Foreign travelers and U.S. citizens who frequently travel to other countries will want to look into three “trusted traveler” programs offered through the Department of Homeland Security before applying for TSA Precheck. They are:

  • Global Entry. Ideal for those arriving in the United States from international destinations.
  • NEXUS. Ideal for those who frequently travel between the U.S. and Canada
  • SENTRI. Ideal for those who frequently travel by ground vehicle or walking between the U.S. and Mexico

In the case of Global Entry and NEXUS, enrollment in TSA precheck is one of the benefits once you are approved for the program.

Disqualifying Criminal Offenses

The TSA provides a long list of criminal convictions that permanently disqualify passengers from eligibility for TSA Precheck. They include espionage, sedition, treason, crimes of terrorism, improper transportation of hazardous materials and unlawful possession of explosives.

Other crimes can disqualify travelers if they were convicted, pled guilty or found not guilty by reason of insanity within seven years of the date of application. These crimes include unlawful possession of firearms, extortion, bribery, smuggling, immigration violations, arson, kidnapping, and rape.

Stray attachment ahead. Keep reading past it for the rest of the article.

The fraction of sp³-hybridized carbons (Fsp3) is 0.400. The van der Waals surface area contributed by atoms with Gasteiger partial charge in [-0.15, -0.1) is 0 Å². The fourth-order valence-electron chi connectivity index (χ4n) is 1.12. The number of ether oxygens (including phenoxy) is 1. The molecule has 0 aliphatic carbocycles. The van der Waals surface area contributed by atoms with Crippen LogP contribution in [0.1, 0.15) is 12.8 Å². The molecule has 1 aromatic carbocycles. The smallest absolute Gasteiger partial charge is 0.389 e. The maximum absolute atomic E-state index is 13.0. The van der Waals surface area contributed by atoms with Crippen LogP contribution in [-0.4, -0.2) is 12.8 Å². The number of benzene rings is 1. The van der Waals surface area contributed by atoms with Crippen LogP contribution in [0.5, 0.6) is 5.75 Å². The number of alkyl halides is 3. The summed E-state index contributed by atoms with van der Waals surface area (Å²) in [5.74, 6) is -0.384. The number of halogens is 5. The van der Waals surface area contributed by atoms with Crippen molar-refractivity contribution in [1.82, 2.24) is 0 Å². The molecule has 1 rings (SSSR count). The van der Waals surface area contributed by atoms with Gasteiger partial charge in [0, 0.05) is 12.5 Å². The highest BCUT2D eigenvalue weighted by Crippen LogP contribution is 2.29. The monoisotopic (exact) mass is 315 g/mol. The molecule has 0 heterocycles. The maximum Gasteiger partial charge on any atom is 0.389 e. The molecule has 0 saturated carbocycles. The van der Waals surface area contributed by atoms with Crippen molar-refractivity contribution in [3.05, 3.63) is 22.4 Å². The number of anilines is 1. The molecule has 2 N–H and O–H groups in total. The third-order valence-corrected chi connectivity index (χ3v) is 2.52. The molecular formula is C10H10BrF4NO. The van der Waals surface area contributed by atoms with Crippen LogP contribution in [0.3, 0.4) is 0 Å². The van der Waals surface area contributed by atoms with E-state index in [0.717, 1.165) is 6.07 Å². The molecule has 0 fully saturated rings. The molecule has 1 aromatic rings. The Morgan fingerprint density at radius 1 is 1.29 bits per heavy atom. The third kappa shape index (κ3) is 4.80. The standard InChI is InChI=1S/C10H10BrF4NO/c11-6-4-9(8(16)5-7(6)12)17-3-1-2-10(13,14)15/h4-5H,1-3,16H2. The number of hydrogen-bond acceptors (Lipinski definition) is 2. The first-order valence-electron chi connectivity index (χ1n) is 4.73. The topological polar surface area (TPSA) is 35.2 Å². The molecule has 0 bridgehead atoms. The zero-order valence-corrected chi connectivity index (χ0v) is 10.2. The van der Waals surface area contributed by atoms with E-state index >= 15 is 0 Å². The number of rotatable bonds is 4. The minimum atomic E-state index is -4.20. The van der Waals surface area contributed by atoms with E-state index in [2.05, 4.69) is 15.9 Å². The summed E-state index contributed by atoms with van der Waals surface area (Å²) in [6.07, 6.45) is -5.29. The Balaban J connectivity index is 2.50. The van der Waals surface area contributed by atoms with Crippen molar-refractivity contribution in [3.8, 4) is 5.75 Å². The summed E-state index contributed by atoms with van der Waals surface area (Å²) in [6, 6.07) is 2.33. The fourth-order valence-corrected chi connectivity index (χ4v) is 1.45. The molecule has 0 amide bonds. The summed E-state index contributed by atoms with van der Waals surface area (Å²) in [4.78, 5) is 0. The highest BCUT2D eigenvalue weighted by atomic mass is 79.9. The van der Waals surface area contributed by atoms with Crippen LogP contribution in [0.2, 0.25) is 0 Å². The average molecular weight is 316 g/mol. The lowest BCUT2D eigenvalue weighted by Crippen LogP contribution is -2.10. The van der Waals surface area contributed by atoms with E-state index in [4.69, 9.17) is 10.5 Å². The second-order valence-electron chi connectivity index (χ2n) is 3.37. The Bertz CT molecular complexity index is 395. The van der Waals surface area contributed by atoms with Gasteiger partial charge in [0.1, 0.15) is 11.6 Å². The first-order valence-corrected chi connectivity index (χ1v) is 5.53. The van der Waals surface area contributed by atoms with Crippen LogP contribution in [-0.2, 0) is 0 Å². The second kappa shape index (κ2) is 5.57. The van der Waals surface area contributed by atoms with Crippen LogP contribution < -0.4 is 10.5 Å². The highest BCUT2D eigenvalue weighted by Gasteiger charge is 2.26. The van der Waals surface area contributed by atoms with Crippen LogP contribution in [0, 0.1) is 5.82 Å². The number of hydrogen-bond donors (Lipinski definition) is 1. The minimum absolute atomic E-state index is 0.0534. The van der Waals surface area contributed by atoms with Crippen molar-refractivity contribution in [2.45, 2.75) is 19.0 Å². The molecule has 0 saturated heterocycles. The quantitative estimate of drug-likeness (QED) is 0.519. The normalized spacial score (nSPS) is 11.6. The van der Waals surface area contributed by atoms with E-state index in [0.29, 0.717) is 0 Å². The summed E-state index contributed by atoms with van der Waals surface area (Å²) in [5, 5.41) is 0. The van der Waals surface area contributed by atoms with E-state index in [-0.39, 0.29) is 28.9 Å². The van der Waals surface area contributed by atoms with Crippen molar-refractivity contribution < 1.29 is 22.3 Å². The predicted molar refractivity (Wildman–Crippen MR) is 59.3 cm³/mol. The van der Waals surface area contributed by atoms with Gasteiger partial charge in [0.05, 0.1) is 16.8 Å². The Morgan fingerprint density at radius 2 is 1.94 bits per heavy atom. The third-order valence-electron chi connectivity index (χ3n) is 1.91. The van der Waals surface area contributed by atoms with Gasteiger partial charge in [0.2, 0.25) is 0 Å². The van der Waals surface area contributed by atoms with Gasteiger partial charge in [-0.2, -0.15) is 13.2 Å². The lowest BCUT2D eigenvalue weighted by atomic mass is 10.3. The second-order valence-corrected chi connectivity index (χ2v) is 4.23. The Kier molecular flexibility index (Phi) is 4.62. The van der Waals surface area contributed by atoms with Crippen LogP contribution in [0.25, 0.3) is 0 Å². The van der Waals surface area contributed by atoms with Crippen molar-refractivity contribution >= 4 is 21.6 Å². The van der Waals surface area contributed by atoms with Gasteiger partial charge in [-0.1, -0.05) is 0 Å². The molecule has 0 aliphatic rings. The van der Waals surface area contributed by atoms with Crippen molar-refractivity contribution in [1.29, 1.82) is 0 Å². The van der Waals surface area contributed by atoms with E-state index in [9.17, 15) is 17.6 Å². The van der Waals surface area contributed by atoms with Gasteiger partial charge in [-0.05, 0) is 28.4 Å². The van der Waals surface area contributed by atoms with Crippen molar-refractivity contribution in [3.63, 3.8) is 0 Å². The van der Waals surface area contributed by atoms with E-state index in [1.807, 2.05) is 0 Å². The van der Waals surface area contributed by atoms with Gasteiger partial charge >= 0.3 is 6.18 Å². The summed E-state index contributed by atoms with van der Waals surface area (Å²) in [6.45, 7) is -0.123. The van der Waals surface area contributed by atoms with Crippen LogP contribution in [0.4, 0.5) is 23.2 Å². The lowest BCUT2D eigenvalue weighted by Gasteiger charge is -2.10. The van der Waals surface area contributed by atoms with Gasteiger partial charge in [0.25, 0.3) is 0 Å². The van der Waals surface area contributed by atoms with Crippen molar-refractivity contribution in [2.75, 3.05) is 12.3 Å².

Keep in mind that the TSA can still not approve you for the program if they find something in your criminal history as part of your security threat assessment (such as extensive criminal convictions or long incarceration periods).

How to Apply for TSA Precheck

If you meet the eligibility requirements and do not have disqualifying criminal offenses on your record, then you may apply for TSA Precheck. The process is as follows.

  • Fill out an online application available on the TSA site and submit an $85 application fee ($100 for foreign residents)
  • Some credit card companies and loyalty programs may cover all or part of your TSA Precheck fee.
  • Some airlines also allow those with points or frequent flier miles to use them for TSA Precheck. Such promotions usually are temporary, so check with your individual airline
  • Part of the application is allowing TSA to do a thorough background check on you
  • Applicants then must make an appointment at an enrollment center and meet in person for an assessment. These usually take about 10 minutes
  • To find an enrollment center near you, use this search function from the government

Once approved, you will receive a PASS ID number that can be used when booking flights. Members of the Armed Forces can also use their DOD ID number. The fact you are in TSA Precheck will appear on your boarding pass.